"Public perceptions ... of the mafia have passed through four distinct phases: a long period of denial; then tentative recognition with the Appalachin meeting, the Valachi hearings, and The Godfather; a second period of denial and romanticization; and, since around 1980, the current level of understanding, occasioned mainly by serious federal prosecutions and the publication of gangster memoirs."
--Blood and Power
Stephen Fox
It has been called The Outfit, The Arm, The Clique, The Tradition, The Syndicate, The Honored Society, The Office, and The Combination, but to its members it is La Cosa Nostra (this thing of ours). The face of the mafia has changed from the faceless, mysterious, and impenetrable power that it was fifty years ago. Fifty years ago, no member of La Cosa Nostra would have considered breaking omerta, the code of silence which, in many ways, is responsible for the power of the mafia. To do this was to be labeled a "rat" (called that because a rat will do anything to survive) and be marked for certain death. Today, things are different. It has been blamed on drugs, and it has been blamed on youth. One thing is certain: powerful members of the mafia have broken omerta, and the entire organization has paid the price.

In 1988, Angelo Lonardo, former acting boss of the Cleveland Family, testified before the Senate Committee on Government Affairs. The issue of the changing of the mafia was addressed. Senator Roth stated:

"...we are facing a new generation of the LCN [La Cosa Nostra]... They lack respect for tradition and for the family, they have succumbed to the influence of drugs, both as traffickers and as users. As a result, they have become more greedy, selfish, more violent. Many have chosen to forsake omerta, the traditional vow of silence and turn in other family members to save their own skins."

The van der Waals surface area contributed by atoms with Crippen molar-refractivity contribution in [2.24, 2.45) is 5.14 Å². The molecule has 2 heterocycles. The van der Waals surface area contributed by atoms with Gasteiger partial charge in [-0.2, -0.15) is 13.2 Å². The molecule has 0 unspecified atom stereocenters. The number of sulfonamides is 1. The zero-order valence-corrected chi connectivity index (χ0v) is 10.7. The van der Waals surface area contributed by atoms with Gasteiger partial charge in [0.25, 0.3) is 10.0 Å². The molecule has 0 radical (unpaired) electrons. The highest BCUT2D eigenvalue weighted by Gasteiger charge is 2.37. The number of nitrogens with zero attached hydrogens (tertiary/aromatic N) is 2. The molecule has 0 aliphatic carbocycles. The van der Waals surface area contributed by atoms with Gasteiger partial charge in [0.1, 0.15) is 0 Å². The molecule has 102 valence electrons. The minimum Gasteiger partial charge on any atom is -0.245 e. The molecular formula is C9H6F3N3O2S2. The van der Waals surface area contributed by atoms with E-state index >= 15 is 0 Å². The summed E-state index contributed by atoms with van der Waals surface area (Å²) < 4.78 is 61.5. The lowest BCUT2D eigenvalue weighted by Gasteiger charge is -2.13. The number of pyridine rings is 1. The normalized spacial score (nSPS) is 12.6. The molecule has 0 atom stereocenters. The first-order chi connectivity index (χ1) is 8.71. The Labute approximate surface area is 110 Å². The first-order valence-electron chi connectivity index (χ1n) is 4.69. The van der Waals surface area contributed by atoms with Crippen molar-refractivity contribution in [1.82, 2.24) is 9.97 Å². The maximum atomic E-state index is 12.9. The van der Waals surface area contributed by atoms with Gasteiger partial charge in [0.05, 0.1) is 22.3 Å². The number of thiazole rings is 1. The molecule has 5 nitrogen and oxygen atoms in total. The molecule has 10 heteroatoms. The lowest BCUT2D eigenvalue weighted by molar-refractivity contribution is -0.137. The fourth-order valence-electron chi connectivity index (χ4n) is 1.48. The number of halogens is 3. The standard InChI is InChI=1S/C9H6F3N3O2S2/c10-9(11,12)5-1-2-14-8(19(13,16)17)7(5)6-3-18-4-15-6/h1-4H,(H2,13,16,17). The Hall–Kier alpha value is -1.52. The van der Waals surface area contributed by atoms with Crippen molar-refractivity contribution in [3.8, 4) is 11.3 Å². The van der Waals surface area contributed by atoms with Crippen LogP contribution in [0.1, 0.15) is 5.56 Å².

Mr.Lombardo himself stated that there were no men of honor anymore. He states:
"It has changed since I first joined in the 1940's, especially in the last few years with the growth of narcotics. Greed is causing younger members to go into narcotics without the knowledge of the families. These younger members lack the discipline and respect that made "This Thing" as strong as it once was."

It started with Joe Valachi, a soldier in the Genovese Family that turned informer and was the source of The Valachi Papers by Peter Maas in 1963. He's not the only one. The most damaging testimony of all was perhaps that of Salvatore "Sammy Bull" Gravano (right), underboss to Gambino Family boss, John Gotti (above left). This testimony led to Gotti's life sentence in prison.

Just because La Cosa Nostra members are breaking omerta more readily does not make this practice any less dangerous. It is still considered a death sentence. In fact, it may be argued that today's mafia is more violent and quicker to use deadly force than the mafia of times past. In today's mafia, you can never be sure which end of the gun you are on.

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Read Mr.Lombardo's complete testimony at Rick Porello's AmericanMafia.com